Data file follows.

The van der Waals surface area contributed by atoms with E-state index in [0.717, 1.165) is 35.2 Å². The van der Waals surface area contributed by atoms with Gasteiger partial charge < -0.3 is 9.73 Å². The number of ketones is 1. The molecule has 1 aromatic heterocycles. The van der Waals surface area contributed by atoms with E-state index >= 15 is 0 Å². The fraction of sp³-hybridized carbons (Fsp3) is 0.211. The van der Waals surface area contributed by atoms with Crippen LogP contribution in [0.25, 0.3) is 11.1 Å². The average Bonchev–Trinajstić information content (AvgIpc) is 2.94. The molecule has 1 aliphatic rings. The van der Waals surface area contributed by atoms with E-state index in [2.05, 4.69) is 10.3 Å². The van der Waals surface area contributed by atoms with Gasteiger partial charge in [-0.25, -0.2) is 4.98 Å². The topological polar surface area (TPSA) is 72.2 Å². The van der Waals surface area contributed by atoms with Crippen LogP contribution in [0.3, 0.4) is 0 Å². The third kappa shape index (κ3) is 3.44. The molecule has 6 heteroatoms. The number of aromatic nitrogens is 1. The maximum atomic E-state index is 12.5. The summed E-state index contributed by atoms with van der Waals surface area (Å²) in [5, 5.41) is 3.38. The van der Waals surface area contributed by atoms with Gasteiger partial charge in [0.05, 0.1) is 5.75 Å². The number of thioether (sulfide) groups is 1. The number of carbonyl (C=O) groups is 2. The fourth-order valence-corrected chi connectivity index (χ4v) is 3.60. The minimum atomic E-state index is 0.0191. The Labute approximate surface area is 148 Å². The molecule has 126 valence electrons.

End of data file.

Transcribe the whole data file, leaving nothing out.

The van der Waals surface area contributed by atoms with E-state index in [0.717, 1.165) is 35.2 Å². The van der Waals surface area contributed by atoms with Gasteiger partial charge < -0.3 is 9.73 Å². The number of ketones is 1. The molecule has 1 aromatic heterocycles. The van der Waals surface area contributed by atoms with E-state index >= 15 is 0 Å². The fraction of sp³-hybridized carbons (Fsp3) is 0.211. The van der Waals surface area contributed by atoms with Crippen LogP contribution in [0.25, 0.3) is 11.1 Å². The average Bonchev–Trinajstić information content (AvgIpc) is 2.94. The molecule has 1 aliphatic rings. The van der Waals surface area contributed by atoms with E-state index in [2.05, 4.69) is 10.3 Å². The van der Waals surface area contributed by atoms with Gasteiger partial charge in [-0.25, -0.2) is 4.98 Å². The topological polar surface area (TPSA) is 72.2 Å². The van der Waals surface area contributed by atoms with Crippen LogP contribution in [0.3, 0.4) is 0 Å². The third kappa shape index (κ3) is 3.44. The molecule has 6 heteroatoms. The number of aromatic nitrogens is 1. The maximum atomic E-state index is 12.5. The summed E-state index contributed by atoms with van der Waals surface area (Å²) in [5, 5.41) is 3.38. The van der Waals surface area contributed by atoms with Gasteiger partial charge in [0.05, 0.1) is 5.75 Å². The number of thioether (sulfide) groups is 1. The number of carbonyl (C=O) groups is 2. The fourth-order valence-corrected chi connectivity index (χ4v) is 3.60. The minimum atomic E-state index is 0.0191. The Labute approximate surface area is 148 Å². The molecule has 126 valence electrons.